To be an effective pathogen and survive in the host, S. aureus secretes an array of tissue-degrading enzymes, toxins, and superantigens (6). One of these enzymes, the secreted nuclease (Nuc), was first identified by Cunningham et al. in 1956 (7), but it was only recently demonstrated that Nuc is important for S. aureus pathogenesis. Berends et al. determined that Nuc contributes to the severity of CA MRSA lung infection and evasion of neutrophil extracellular traps (8). The production of Nuc is conserved across methicillin-susceptible S. aureus and MRSA strains (9), and thus, it has been used as a marker for the direct detection of S. aureus (10). We recently demonstrated that Nuc has an additional role in S. aureus as a modulator of biofilm formation (9).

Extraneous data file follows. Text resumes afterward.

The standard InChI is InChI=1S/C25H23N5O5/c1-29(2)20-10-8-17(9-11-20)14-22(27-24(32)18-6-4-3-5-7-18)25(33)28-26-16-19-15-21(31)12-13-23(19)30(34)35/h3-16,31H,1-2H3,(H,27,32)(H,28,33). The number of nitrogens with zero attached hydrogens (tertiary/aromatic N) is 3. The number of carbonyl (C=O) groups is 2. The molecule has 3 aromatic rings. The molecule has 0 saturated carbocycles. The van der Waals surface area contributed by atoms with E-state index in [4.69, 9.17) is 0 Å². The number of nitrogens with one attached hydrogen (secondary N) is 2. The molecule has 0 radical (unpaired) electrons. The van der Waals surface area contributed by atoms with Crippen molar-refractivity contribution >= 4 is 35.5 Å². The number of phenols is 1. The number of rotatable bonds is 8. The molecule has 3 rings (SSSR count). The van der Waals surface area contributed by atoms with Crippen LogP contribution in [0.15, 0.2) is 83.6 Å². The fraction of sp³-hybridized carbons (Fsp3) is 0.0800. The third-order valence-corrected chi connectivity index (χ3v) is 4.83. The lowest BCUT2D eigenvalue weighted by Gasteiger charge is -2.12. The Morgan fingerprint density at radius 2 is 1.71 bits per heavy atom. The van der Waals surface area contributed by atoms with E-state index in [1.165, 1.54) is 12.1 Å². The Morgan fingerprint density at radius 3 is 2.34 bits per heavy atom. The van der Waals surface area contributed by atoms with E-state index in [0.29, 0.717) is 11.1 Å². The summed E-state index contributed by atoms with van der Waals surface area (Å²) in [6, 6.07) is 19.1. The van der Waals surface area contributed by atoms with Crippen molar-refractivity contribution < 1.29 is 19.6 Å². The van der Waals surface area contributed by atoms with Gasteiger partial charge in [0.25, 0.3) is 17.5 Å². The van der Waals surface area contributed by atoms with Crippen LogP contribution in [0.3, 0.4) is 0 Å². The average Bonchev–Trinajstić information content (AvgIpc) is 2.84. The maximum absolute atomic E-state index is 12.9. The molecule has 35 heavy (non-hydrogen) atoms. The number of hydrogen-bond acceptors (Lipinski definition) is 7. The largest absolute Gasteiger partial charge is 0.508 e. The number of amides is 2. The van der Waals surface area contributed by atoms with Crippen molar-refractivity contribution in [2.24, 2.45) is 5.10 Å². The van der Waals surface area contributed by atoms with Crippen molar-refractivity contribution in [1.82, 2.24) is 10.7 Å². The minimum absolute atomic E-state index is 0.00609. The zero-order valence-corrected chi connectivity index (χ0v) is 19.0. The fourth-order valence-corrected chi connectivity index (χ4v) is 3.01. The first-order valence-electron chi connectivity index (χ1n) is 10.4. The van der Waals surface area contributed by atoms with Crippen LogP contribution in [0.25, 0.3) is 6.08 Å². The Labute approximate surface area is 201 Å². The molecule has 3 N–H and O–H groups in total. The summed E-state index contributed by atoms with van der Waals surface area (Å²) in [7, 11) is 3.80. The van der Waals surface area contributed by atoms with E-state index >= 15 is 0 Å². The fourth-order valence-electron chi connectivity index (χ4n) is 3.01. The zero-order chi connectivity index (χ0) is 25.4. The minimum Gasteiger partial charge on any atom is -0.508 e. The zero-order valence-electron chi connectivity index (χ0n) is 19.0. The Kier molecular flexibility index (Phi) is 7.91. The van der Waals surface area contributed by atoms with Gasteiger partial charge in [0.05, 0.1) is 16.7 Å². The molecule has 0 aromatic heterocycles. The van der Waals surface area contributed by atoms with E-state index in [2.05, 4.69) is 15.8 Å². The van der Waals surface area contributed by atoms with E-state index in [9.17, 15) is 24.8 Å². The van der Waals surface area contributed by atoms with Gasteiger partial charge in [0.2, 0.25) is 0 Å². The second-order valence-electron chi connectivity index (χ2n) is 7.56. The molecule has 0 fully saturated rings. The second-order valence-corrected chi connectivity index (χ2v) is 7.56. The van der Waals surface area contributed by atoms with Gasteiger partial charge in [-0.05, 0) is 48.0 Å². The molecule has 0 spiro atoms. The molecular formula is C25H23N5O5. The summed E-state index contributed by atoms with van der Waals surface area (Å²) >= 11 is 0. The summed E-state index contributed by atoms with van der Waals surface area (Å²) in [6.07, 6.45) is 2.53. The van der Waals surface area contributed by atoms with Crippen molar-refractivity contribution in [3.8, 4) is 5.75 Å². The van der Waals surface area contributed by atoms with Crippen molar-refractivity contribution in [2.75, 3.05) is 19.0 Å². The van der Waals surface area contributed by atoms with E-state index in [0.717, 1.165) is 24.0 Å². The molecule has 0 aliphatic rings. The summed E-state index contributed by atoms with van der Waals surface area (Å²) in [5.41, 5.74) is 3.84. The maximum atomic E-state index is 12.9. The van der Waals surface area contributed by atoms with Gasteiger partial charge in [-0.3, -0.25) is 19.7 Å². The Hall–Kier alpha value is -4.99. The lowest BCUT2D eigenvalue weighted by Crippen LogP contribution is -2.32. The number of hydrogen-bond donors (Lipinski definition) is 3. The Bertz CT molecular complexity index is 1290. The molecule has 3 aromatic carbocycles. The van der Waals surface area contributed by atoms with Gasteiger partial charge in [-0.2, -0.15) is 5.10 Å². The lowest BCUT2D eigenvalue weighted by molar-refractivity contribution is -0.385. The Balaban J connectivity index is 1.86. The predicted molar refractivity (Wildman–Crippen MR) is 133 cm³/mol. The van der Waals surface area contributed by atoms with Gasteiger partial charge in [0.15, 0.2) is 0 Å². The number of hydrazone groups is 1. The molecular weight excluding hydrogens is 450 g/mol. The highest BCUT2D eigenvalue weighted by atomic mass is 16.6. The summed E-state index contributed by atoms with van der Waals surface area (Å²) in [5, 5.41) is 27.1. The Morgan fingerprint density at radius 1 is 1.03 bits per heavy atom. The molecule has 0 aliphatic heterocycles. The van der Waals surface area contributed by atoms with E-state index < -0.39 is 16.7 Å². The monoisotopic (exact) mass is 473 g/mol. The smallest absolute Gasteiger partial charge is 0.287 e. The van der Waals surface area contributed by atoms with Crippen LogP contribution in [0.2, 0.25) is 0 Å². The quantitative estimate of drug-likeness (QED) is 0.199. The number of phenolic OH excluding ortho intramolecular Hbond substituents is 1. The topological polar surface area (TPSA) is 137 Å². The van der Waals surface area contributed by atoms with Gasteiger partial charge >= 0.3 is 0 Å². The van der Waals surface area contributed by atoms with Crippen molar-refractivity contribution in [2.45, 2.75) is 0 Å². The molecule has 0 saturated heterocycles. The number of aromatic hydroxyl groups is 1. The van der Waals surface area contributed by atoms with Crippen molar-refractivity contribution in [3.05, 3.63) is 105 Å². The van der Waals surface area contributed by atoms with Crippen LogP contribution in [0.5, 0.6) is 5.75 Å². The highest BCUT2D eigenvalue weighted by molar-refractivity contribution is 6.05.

The regulation of S. aureus nuc gene expression has received only limited attention. While Nuc enzyme levels are known to be higher in sarA and sigB mutants (9), it is often stated in the S. aureus literature that production of Nuc is under agr quorum-sensing system control because diminished Nuc activity was observed in agr-defective strains (11–13). However, multiple reports have provided preliminary observations that Nuc is actually regulated by SaeRS, a two-component system responsible for the production of a diverse array of secreted toxins, immunomodulators, and enzymes (14–17). Initial proteomic and microarray observations were reported by Rogasch et al. (17) that demonstrated the influence of saeS on Nuc expression in strains COL and Newman, and we made similar observations through microarray analysis of CA MRSA saeRS deletion mutants (14, 15). However, these previous studies did not establish whether diminished Nuc production in sae deletion strains is direct or indirect and whether it occurs in vivo in an SaeRS-dependent manner. In the present study, we add to our knowledge of Nuc regulation in S. aureus and demonstrate that the SaeRS system is the dominant regulator of nuc transcription and enzyme production in vitro and in vivo. Additionally, we present evidence that Nuc contributes to CA MRSA pathogen survival during invasive S. aureus infection.